This season’s Maccabi Tel-Aviv team has gone through the season without a traditional power forward in its rotation, playing wing oriented players at the four position. While many viewed Maccabi’s lack of a power forward as a disadvantage, Coach Blatt implemented a system that resembles that of the current Miami Heat, and the Brooklyn Nets since New Year’s Eve. Playing with four men out, and one man in, they have found a way to use the added spacing to their advantage, and have found a balance that empowers their personnel. Of interest to you, Blatt has found ways to find advantages for his wing players in the post, a staple of the triangle offense, and a concept that you have previously embraced, which will surely be crucial with the current Knicks roster.
While the New York media may be the toughest in the world, the constant scrutiny Maccabi Tel-Aviv deals with from the Israeli media is probably the greatest preparation to take the heat in NYC. With Maccabi Tel-Aviv being the most followed sports team in Israel, a coach often feels like he has 6 million coaches critiquing his every move. When Maccabi lost three games in a row earlier in the season, many reporters were speculating about Blatt’s firing, as well as the departure of several key rotation players. However, Coach Blatt managed to minimize the media’s effect inside his locker room, and the support he showed to his players was a big factor in their unexpected run to a Euroleague championship.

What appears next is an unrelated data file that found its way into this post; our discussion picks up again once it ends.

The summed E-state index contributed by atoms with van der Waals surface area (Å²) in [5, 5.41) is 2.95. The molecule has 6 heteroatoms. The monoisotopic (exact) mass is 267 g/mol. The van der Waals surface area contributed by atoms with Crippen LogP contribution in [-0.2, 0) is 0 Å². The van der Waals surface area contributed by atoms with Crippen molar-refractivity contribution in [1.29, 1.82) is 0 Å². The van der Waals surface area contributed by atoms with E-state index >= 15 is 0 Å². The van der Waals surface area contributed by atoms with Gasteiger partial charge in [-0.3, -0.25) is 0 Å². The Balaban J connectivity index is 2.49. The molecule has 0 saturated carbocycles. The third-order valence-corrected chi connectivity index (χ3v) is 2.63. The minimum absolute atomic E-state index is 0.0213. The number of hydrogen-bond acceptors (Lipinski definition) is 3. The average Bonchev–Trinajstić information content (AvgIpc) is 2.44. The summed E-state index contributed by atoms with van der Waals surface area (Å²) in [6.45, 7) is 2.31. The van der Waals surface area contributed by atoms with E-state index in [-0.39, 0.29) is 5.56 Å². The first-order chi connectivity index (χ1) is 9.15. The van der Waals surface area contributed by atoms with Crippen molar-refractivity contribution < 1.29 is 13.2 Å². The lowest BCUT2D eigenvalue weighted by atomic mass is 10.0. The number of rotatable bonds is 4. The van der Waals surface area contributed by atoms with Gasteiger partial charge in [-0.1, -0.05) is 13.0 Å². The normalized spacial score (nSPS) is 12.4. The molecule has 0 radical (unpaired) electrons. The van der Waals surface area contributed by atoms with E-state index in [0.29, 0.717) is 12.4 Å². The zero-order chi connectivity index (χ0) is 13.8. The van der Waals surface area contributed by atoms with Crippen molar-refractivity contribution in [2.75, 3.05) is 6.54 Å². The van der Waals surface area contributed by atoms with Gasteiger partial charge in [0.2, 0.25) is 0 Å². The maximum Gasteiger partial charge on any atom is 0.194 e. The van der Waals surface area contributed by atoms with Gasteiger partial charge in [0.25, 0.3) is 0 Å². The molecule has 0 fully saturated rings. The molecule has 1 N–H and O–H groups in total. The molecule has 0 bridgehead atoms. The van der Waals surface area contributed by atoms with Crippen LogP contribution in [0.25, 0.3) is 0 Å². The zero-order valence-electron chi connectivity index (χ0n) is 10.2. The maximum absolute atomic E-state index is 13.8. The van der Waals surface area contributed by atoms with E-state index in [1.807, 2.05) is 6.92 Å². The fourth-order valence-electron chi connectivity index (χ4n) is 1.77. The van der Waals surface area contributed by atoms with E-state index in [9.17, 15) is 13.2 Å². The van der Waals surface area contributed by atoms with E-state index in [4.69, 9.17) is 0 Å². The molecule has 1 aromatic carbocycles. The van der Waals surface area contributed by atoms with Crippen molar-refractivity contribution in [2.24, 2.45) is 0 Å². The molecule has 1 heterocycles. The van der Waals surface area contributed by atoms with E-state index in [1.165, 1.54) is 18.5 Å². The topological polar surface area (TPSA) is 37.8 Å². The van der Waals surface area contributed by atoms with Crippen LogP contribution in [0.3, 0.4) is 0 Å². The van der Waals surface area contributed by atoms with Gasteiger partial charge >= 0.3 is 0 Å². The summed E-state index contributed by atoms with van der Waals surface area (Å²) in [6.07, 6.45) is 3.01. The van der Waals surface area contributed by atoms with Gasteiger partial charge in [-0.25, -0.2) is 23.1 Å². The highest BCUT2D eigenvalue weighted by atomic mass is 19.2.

While Blatt may have no NBA experience, as a player or a coach, he has achieved some of the highest honors possible in Europe, both in club play and with international teams. Furthermore, as an American who has spent more than 30 years abroad, Blatt has consistently shown an ability to build a strong connection with his players, who have come from a wide variety of destinations and backgrounds. His penchant for uniting his teams wherever he goes will likely translate very well in the NBA, especially if he has your voice in his ear.